The Supreme Court Monday (May 5) declared that the Constitution not only allows for prayer at government meetings, but sectarian prayer.

Writing for the 5-4 majority, Justice Anthony Kennedy held that the town of Greece, N.Y., did not violate the Constitution’s Establishment Clause, which forbids the government from endorsing a religion — by sponsoring clergy who delivered sectarian prayers.

“To hold that invocations must be non-sectarian would force the legislatures sponsoring prayers and the courts deciding these cases to act as supervisors and censors of religious speech,” Kennedy wrote for himself and the conservatives on the court.

Lawmakers and judges would otherwise have to police prayer, he wrote, involving “government in religious matters to a far greater degree than is the case under the town’s current practice of neither editing nor approving prayers in advance nor criticizing their content after the fact.”

Justice Elena Kagan, writing for the dissent, called the decision out of sync with American society. One First Amendment legal expert called it a “bad decision” that could lead to marginalizing followers of minority religions in their own hometowns.

Not suprisingly, the victory for the town of Greece case buoyed Christian conservatives and others who feel that religious expression has been overly curtailed in public settings.

“Today’s Supreme Court decision is a great victory for religious liberty,” said Eric Rassbach, deputy general counsel of the Becket Fund for Religious Liberty.

“Prayers like these have been taking place in our nation’s legislatures for over 200 years,” he said. “They showcase our nation’s religious diversity, highlight the fact that religion is a fundamental aspect of human culture, and reinforce the founding idea that our rights come from the Creator — not the legislature.”

Family Research Council President Tony Perkins cheered the decision saying, “The court has rejected the idea that as citizens we must check our faith at the entrance to the public square.”

The decision disappointed the Jewish and atheist women who filed suit against the town, and their supporters. They had contended that prayers at town council’s meetings — many of which invoked Jesus and the Holy Spirit — excluded non-Christians. They argued that many who came to petition the council had to either go along with the prayers, and bow their heads in seeming agreement, or present themselves as visitors in opposition to the clergy and the government officials who had invited them.

Edwina Rogers, executive director of the Secular Coalition for America, said it was very disappointing that the court “chose to ignore the very blatant burden sectarian prayer imposes on the conscience of citizens with diverse religious beliefs and those without religious beliefs.”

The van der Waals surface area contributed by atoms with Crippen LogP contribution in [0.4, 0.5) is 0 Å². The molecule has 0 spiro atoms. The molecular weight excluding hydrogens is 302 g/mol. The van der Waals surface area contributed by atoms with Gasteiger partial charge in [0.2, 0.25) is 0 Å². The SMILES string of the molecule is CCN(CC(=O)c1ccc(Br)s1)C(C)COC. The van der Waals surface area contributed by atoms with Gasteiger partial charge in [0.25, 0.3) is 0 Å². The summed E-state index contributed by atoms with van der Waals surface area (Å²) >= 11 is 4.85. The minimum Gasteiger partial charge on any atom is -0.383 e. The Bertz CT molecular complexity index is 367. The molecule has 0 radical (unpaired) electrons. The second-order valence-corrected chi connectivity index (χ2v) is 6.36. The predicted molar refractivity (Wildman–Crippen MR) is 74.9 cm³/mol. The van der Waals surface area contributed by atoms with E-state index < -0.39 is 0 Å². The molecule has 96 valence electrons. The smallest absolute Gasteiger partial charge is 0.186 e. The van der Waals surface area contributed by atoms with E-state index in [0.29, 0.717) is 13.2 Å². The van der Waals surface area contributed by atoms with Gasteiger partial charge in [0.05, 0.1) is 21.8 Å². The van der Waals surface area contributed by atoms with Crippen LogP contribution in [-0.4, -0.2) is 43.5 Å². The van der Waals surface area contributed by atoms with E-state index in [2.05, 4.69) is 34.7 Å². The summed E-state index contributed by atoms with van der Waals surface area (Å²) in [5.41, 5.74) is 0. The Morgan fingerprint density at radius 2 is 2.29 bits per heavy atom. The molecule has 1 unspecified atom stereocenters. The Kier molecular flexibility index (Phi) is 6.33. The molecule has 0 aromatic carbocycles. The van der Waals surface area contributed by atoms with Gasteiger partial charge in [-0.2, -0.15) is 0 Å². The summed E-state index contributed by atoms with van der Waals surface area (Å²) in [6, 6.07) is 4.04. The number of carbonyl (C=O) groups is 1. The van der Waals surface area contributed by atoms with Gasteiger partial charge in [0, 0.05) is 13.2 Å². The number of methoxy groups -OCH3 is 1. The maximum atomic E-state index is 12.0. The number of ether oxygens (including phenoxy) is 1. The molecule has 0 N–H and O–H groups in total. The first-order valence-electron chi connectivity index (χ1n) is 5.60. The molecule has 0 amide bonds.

Kagan spelled it out in her dissent:

“No one can fairly read the prayers from Greece’s town meetings as anything other than explicitly Christian — constantly and exclusively so. The prayers betray no understanding that the American community is today, as it long has been, a rich mosaic of religious faiths.”

Daniel Mach, director of the ACLU Program on Freedom of Religion and Belief, said, “We are disappointed by today’s decision. Official religious favoritism should be off-limits under the Constitution. Town-sponsored sectarian prayer violates the basic rule requiring the government to stay neutral on matters of faith.”

Ira Lupu, a law professor emeritus at George Washington University who specializes in the First Amendment, said the ruling “effectively did away with decades of understanding” on how to deal with prayer in state, city and school board meetings.

“In past cases, legislative groups that consistently prayed in Jesus’ name lost. But if they tried to make some reasonable effort to have a diverse or pluralistic pattern of prayer, they won. It was the pattern that mattered,” he said.

The Monday decision “does away with that. It does not insist on any such reasonable effort to make prayer nonsectarian or to push for diversity. The majority faith in a particular community can dictate the prayers and minority faiths could be left out if they don’t step up and say, ‘Hey, what about us?’”

Consequently, said Lupu, “a town or a city can effectively identify itself with a particular religious tradition. I think that is what establishment of religion is supposed to prevent. That’s why I think it’s a very bad decision.”

But University of Notre Dame law professor Richard W. Garnett, who specializes in church/state relations and religious freedom, called the decision correct and unsurprising.

“What might be surprising, though, is that four justices dissented. It would have been a dramatic and controversial move . to rule that legislative prayers are necessarily unconstitutional,” Garnett said.

Just because sectarian prayers are constitutional, Garnett said, doesn’t mean that policies like those of the town of Greece “are wise or welcoming.”

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